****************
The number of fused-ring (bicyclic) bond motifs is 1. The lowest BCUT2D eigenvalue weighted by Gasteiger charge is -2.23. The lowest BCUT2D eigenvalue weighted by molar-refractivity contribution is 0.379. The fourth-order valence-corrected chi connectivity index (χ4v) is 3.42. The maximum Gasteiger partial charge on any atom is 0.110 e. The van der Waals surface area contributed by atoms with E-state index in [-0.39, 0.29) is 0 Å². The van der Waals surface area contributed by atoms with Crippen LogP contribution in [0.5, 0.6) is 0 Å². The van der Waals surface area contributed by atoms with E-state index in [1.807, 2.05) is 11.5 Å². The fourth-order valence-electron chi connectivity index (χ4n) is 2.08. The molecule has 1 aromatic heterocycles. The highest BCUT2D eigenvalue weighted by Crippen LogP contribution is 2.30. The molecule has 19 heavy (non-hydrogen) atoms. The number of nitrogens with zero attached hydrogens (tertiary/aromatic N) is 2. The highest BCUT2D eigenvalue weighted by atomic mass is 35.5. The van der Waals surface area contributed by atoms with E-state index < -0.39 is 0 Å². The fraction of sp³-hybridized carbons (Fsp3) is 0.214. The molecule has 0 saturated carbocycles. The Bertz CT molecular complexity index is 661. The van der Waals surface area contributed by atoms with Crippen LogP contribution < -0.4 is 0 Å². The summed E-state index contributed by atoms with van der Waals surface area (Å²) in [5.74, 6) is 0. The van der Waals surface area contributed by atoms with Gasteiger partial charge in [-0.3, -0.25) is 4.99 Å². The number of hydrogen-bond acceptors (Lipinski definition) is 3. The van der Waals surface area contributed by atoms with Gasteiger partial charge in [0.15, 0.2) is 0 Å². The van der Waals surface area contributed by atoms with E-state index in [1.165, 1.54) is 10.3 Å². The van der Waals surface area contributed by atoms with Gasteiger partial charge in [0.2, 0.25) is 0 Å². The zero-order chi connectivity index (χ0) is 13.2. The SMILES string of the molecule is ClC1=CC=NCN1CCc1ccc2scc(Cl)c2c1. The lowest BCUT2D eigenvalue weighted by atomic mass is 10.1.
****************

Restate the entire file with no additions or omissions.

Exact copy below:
The number of fused-ring (bicyclic) bond motifs is 1. The lowest BCUT2D eigenvalue weighted by Gasteiger charge is -2.23. The lowest BCUT2D eigenvalue weighted by molar-refractivity contribution is 0.379. The fourth-order valence-corrected chi connectivity index (χ4v) is 3.42. The maximum Gasteiger partial charge on any atom is 0.110 e. The van der Waals surface area contributed by atoms with E-state index in [-0.39, 0.29) is 0 Å². The van der Waals surface area contributed by atoms with Crippen LogP contribution in [0.5, 0.6) is 0 Å². The van der Waals surface area contributed by atoms with E-state index in [1.807, 2.05) is 11.5 Å². The fourth-order valence-electron chi connectivity index (χ4n) is 2.08. The molecule has 1 aromatic heterocycles. The highest BCUT2D eigenvalue weighted by Crippen LogP contribution is 2.30. The molecule has 19 heavy (non-hydrogen) atoms. The number of nitrogens with zero attached hydrogens (tertiary/aromatic N) is 2. The highest BCUT2D eigenvalue weighted by atomic mass is 35.5. The van der Waals surface area contributed by atoms with E-state index < -0.39 is 0 Å². The fraction of sp³-hybridized carbons (Fsp3) is 0.214. The molecule has 0 saturated carbocycles. The Bertz CT molecular complexity index is 661. The van der Waals surface area contributed by atoms with Crippen LogP contribution < -0.4 is 0 Å². The summed E-state index contributed by atoms with van der Waals surface area (Å²) in [5.74, 6) is 0. The van der Waals surface area contributed by atoms with Gasteiger partial charge in [-0.3, -0.25) is 4.99 Å². The number of hydrogen-bond acceptors (Lipinski definition) is 3. The van der Waals surface area contributed by atoms with Gasteiger partial charge in [0.15, 0.2) is 0 Å². The van der Waals surface area contributed by atoms with E-state index in [1.165, 1.54) is 10.3 Å². The van der Waals surface area contributed by atoms with Gasteiger partial charge in [0.2, 0.25) is 0 Å². The zero-order chi connectivity index (χ0) is 13.2. The SMILES string of the molecule is ClC1=CC=NCN1CCc1ccc2scc(Cl)c2c1. The lowest BCUT2D eigenvalue weighted by atomic mass is 10.1.